Upgrades on the homestead

Part 1 of the homestead upgrades – The Chicken Yard.  We were consistently having issues with our chickens getting out of the yard.  The first 4 yrs we lived here, we did not have issues with the chickens getting out.  Then we added some new breeds and tripled in size.  Parts of our fence were small enough that some of the chicks got out and the rooster decided he needed to protect them as well and flew over.  Once he did that the some of the other hens decided they weren’t going to be unprotected and next thing you know I had a host of free ranging chickens everywhere.  The problem with that is that most of them hung out in the horse barn, eating the grain, dog food, cat food, whatever they could find; not to mention the presents they left behind (if you know what I mean)  I see why dogs are meant to eat dog food.  Anyway, I thought if my son would just put them all back and we block off the fence to keep the chicks in we’d be fine.  Unfortunately, the taste of freedom was too much for them and they begin flying over our fence and then I found out also, that my son had been throwing them back over the fence (further boosting their flying confidence).  I know you can clip/pull out the flying feathers.  Just seemed a little inhuman to me.  We’re trying to keep everything as much as possible as God designed it.   Here’s the finished product after the 3rd snowfall:

chicken-yard-2009-01-02

Egg yields were good this year.  Here’s a sampling of the differences in Egg sizes as compared to a white store-bought XL egg.  The far left is a double-yolker.  We had a chicken that was always laying double-yokes.  The middle one is a normal single yolk and the far right is the white store-bought egg (obviously)

Fresh (non-caged) Benefits

Fresh (non-caged) Benefits

Christ-Sufficient Lifestyle

As we have started getting serious about our homestead journey, I’ve begun the process of researching blogs.  I have to be honest that I’m continually amazed and disappointed at the use of the term “Self-Sufficient”.  As a follower of Christ it is my understaning that everything good comes from the father(James 1:17); and apart from Christ we can do nothing.  We have never been nor will we ever be sufficient by ourselves.  I feel there is in an important distinction to be made.  Our goal of homesteading is not building big barns and storing for ourselves, but that by more closely depending on God and his provisions, that others may see and glorify our father in heaven(Matthew 5:16).   Christ is sufficient in all things, we are not.  I don’t know about you, but I don’t like to begin things I know are destined for failure.  Self-sufficiency is destined for failure.  I prefer the Christ-sufficient lifestyle.  As I finish this post, my only concluding thought is that I pray that these thoughts taken from scripture would encourage you as well as ring in my own head to humble me and remind me daily to see God’s goodness in all things he has for His children.  For His word says…And we know that God causes all things to work together for good to those who love God, to those who are called according to His purpose.  So whether our harvest is great or small, our efforts seem wasted or productive, we are to be confident that the result is for our good.  Who knows what we need more than He does?  Who has to power to give more than Him?  What more could Christ have done for us?  I gladly say that I am fully dependent on Christ and His victory at the cross.  I am thankful that I will never be self-sufficient.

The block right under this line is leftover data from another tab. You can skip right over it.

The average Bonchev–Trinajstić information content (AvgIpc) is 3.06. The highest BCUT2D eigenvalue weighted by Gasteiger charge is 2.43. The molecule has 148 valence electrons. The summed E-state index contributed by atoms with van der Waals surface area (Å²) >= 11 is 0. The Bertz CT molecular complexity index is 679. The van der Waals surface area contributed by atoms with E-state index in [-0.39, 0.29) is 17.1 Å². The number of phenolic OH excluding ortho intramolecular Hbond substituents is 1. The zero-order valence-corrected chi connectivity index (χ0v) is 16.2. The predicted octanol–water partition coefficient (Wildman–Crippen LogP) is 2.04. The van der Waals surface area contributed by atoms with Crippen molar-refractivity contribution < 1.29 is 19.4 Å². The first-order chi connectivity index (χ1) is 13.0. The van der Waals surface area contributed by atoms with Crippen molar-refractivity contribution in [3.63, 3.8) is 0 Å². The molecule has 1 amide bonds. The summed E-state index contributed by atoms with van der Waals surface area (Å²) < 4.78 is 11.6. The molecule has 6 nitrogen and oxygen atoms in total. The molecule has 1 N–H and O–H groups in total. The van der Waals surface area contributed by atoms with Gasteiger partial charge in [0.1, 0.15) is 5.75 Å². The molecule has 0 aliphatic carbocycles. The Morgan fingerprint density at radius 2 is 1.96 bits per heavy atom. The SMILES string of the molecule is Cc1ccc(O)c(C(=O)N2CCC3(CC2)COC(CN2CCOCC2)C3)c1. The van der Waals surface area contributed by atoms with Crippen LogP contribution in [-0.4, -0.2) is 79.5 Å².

His thoughts on growing season of 2008

Well the growing season has passed since the first entry of his perspective was posted.  After a heavy season of rain we really ended up with a very small harvest including a few buckets of apples, 2 rows of lettuce and some green beens.  This was primarily due to mass quantities of rain prior to and after planting.  I would have had better success growing cranberries with how marshy that area was.  I believe we are going to need to rethink our strategy of gardening and use raised beds next year.  One of the other real challenges was getting the garden in due to time constraints.   Seemed like whenever we were available it rained.  When we were gone, it was beautiful.  To support our family, I’m still working about 45-50hrs/week.  Add in some other activities with all the children as well as account for broken lawnmowers, weeds, etc. and we have a serious time crunch.  We’ll have to look at investing in some more tools to speed up the jobs in the short run.  It is true that we do what we make time for.  It’s near impossible trying to live a lifestyle of homesteading and children in sports.   Sometimes the time is gone and I wonder what I spent it on (similar to money).  This is our 5th growing season on our homestead and I can’t help but feel some frustration with growing more weeds than sustainable food for a 5th year and yet my mind still grows excited about the thought of actually growing a garden next year.  I will spend every extra moment I have this winter fixing all of the lawnmowers, tractor and skidloader to prepare for spring.  It may be that long before I post again.  Until next time, may you find God’s blessing rich and abundant …